According to statistics Wisconsin continues to lead the nation in confirmed and probable swine flu cases with 5,861- about 17% of the national total. Texas, the state with the next highest number of cases, has 3,991, almost 2,000 fewer than Wisconsin.
However, the cases here have resulted in a much smaller number of deaths than in other state. Wisconsin has had four deaths (three in Milwaukee) - a number surpassed by 10 states. New York has suffered the highest number of deaths from swine flu with 44, followed by California with 21 and Texas with 17, Milwaukee Journal Sentinel reports.
Meanwhile the head of the World Health Organization said on Thursday that H1N1 influenza is causing mild symptoms that go away without medication in most patients, but care-givers should be alert for warning signs of severe cases.
"The overwhelming majority of patients experience mild symptoms and make a full recovery within a week, often in the absence of any form of medical treatment," WHO Director-General Margaret Chan told a conference in Cancun, Mexico, Reuters reports.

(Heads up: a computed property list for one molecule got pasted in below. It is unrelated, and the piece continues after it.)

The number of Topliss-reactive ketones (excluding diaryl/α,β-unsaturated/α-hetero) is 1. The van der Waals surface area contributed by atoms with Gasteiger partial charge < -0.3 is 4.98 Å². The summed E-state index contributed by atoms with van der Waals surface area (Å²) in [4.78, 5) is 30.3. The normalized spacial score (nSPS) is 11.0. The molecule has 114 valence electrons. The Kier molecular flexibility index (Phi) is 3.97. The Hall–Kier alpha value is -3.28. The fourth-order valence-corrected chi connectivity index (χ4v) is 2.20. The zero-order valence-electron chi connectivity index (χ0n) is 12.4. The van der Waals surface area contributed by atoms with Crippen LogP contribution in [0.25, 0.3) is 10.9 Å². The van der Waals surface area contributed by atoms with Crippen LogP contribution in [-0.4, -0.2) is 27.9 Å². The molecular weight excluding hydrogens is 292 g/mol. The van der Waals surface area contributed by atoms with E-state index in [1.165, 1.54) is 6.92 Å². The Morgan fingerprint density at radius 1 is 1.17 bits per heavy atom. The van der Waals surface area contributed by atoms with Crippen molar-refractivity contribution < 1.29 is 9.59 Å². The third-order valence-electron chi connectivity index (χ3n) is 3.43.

In the meantime researchers report that the new H1N1 influenza strain may be just a little less catching than seasonal flu, but seems a little better able to cause stomach upsets.
Genetic analysis and lab experiments with the virus show it lacks a piece of genetic material that makes ordinary flu viruses so transmissible, a team of U.S. researchers found.
Researchers in the Netherlands, meanwhile, found it lives very well in the nose and their findings suggest it has the ability to stay around for a long time - and get worse, Reuters reports.
Medicinal properties of Nigella sativa (nutmeg flower) herb, which is commonly used in culinary as a seasoning, against COVID-19 have not been fully proven